MIAMI – In June, the European Commission approved a €4bn (US$4.7bn) bailout of Air France (AF). The recapitalization was, according to the EU, to “reinforce Air France’s equity and help the airline face financial difficulties resulting from the coronavirus outbreak.” The funding came primarily from France giving the French Sate just under a 30% equity stake in the airline.

However, that aid did not come without some strings attached.

Air France has had an overbearing presence and lock on the gates at Orly Airport in Paris (ORY). This presence paralyzed the ability of other airlines to compete. Now, in light of the public aid received, the EU ordered that AF cede 18 gates to other airlines. This “gives competing carriers the chance to expand their activities at this airport, ensuring fair prices and increased choice for European consumers,” according to European Competition Commissioner Margrethe Vestager.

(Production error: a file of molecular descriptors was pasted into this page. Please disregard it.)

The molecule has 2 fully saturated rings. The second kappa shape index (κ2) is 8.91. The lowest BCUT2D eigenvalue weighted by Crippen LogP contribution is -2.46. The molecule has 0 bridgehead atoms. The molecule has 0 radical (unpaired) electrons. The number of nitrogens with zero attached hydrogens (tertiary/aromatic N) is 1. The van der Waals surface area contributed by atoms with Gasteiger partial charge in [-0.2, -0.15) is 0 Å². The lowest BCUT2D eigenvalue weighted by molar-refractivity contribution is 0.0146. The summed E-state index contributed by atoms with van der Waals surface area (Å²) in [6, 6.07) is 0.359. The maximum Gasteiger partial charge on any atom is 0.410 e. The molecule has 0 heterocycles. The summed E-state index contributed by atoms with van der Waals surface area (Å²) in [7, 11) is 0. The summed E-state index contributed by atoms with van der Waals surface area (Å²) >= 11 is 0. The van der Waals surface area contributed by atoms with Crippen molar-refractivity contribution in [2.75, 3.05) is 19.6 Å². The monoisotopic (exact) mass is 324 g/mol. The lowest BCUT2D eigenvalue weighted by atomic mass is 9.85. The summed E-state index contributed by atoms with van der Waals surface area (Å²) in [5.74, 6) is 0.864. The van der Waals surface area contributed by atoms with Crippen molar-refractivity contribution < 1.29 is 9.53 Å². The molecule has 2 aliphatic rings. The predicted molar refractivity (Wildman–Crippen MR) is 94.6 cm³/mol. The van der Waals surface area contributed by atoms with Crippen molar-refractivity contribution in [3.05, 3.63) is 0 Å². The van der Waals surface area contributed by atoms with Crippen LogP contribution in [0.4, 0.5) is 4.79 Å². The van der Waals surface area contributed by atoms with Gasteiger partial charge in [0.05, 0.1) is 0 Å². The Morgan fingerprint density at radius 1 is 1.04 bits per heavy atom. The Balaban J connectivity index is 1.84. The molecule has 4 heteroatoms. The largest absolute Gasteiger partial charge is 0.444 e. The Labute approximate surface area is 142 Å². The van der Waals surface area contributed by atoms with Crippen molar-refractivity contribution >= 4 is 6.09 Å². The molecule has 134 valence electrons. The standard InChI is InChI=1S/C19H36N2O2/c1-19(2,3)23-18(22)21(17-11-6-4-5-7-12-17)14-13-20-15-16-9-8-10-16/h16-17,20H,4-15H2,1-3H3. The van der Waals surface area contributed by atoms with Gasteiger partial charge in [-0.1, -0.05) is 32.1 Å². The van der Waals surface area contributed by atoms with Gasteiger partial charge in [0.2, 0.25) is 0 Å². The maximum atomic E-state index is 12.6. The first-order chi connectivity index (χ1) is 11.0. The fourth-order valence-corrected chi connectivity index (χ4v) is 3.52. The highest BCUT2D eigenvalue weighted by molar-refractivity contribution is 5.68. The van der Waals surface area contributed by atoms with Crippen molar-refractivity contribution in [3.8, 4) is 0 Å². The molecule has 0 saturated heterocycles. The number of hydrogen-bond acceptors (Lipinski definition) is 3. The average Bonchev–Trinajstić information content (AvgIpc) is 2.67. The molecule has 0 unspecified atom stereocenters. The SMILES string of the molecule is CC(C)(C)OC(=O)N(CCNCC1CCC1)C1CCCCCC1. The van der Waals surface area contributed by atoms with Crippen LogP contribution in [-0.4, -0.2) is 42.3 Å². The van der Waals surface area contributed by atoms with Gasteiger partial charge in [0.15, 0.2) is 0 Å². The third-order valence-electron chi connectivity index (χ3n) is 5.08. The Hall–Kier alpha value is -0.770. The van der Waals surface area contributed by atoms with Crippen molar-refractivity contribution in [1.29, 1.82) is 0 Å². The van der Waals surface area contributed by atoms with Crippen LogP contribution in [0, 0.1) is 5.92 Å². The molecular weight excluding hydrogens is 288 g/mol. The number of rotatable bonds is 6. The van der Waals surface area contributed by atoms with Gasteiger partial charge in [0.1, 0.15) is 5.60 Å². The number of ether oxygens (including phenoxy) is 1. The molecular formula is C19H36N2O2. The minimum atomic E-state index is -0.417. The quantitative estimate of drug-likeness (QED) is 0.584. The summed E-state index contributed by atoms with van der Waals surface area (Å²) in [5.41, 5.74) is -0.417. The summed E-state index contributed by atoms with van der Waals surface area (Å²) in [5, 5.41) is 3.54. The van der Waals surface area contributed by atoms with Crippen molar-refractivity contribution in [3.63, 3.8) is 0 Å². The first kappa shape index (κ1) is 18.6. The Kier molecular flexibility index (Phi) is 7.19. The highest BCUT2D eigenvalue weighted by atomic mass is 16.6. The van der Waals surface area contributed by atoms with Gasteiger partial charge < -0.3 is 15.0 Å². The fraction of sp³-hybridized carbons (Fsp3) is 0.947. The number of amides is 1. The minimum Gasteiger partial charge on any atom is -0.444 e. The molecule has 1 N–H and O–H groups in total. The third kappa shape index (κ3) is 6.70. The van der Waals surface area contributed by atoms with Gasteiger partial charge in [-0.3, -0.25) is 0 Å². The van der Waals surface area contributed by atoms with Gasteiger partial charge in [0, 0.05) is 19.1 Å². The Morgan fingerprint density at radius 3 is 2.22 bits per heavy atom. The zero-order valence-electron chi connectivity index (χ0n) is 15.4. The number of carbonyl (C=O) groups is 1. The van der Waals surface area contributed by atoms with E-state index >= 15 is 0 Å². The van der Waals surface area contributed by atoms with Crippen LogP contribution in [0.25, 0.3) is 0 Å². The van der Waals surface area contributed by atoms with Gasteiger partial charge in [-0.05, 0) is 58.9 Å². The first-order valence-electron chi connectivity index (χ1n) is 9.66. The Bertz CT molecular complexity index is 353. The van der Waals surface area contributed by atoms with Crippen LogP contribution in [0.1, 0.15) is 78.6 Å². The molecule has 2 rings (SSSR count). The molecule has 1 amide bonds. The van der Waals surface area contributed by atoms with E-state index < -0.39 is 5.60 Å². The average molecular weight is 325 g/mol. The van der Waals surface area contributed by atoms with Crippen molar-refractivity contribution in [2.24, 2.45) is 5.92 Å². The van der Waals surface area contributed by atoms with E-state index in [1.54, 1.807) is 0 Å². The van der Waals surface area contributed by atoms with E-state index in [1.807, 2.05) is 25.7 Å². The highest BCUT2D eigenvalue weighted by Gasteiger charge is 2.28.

Vueling Airbus A320neo aircraft
Vueling Airbus A320neo lining up at Milan Malpensa (MXP) – Photo: Alberto Cucini/Airways

Vueling Flying to Orly


Reuters now reports that the beneficiary of this deal will be Vueling (VY), the Spanish low-cost airline based at El Prat de Llobregat (BCN) in Greater Barcelona. Vueling also has a hub at Leonardo da Vinci–Fiumicino Airport (FCO) in Rome, Italy.

Vueling will take over 18 daily slots at ORY. Flights will start in November, according to Reuters.

“Brussels was (originally) asking for 24 slots. It was too much, it would have weakened Air France and it would have been counterproductive. We negotiated well,” said Europe 1 in the cabinet of Bruno Le Maire.

According to Teller Report in April, mechanisms are in place that will encourage AF and its holding company to buy back France’s equity investment that resulted from this injection of capital.

Air France currently holds 300 daily slots at ORY, a good majority of the airport’s schedule. This allows the airline to fly 125,000 flights per year.


Featured image: Javier Rodriguez/Airways